For what seems to be a pivotal moment for the intersection of American politics and journalism, The Front Runner’s presentation of this risque story is quite milquetoast. The script plods along in a straight line but feels like it is always dragging its feet. The interactions between characters are always of the most mundane and basic variety making the relatively short 113 minute runtime feel every bit of 150 minutes despite Hugh Jackman doing his best to keep things moving. Arguably worse, the journalism angle feels more akin to the plainness of The Post than the intrigue of investigative reporting in Spotlight.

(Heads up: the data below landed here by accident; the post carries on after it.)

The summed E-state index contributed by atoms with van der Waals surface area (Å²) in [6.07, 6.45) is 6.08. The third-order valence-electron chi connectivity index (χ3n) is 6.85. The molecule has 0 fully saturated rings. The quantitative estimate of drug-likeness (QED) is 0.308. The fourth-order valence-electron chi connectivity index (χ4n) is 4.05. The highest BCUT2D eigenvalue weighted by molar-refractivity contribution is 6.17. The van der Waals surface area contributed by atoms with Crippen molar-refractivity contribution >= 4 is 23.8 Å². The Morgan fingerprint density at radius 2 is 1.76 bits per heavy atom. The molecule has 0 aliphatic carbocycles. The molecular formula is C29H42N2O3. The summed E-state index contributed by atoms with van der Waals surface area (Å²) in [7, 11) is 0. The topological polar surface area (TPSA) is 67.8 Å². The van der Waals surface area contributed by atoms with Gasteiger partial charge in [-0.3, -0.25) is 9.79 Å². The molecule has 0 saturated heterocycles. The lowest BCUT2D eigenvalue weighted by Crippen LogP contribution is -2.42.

Director Jason Reitman is intent on telling Gary Hart’s story in a vacuum. By never giving the audience an understanding of what political journalism was like prior to Hart, viewers have no frame of reference for why Hart is so adamant that the public will not care about his moral transgressions. For those of us too young to remember the pre-Hart era, the idea that American politics would not be infused with tabloid scandals is an entirely foreign one. By not exploring the political landscape before or after the events of this movie, the film comes across as simply a matter-of-fact retelling of the events that would have been better suited as a documentary.